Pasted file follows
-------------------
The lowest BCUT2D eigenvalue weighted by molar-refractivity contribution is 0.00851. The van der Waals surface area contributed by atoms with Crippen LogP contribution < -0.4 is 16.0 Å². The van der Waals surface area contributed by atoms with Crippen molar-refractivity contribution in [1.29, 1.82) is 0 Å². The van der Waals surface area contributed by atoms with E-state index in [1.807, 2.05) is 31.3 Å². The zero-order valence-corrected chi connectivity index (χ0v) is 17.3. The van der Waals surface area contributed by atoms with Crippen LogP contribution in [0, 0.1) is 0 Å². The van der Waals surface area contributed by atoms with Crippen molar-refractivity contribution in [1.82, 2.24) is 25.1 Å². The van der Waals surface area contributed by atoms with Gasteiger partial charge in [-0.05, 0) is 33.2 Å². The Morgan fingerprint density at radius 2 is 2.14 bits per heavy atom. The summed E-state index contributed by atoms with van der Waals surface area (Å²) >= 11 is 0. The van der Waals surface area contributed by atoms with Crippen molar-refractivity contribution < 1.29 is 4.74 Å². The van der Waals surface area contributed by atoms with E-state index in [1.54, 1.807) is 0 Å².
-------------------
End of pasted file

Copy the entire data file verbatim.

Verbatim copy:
The lowest BCUT2D eigenvalue weighted by molar-refractivity contribution is 0.00851. The van der Waals surface area contributed by atoms with Crippen LogP contribution < -0.4 is 16.0 Å². The van der Waals surface area contributed by atoms with Crippen molar-refractivity contribution in [1.29, 1.82) is 0 Å². The van der Waals surface area contributed by atoms with E-state index in [1.807, 2.05) is 31.3 Å². The zero-order valence-corrected chi connectivity index (χ0v) is 17.3. The van der Waals surface area contributed by atoms with Crippen LogP contribution in [0, 0.1) is 0 Å². The van der Waals surface area contributed by atoms with Crippen molar-refractivity contribution in [1.82, 2.24) is 25.1 Å². The van der Waals surface area contributed by atoms with Gasteiger partial charge in [-0.05, 0) is 33.2 Å². The Morgan fingerprint density at radius 2 is 2.14 bits per heavy atom. The summed E-state index contributed by atoms with van der Waals surface area (Å²) >= 11 is 0. The van der Waals surface area contributed by atoms with Crippen molar-refractivity contribution < 1.29 is 4.74 Å². The van der Waals surface area contributed by atoms with E-state index in [1.54, 1.807) is 0 Å².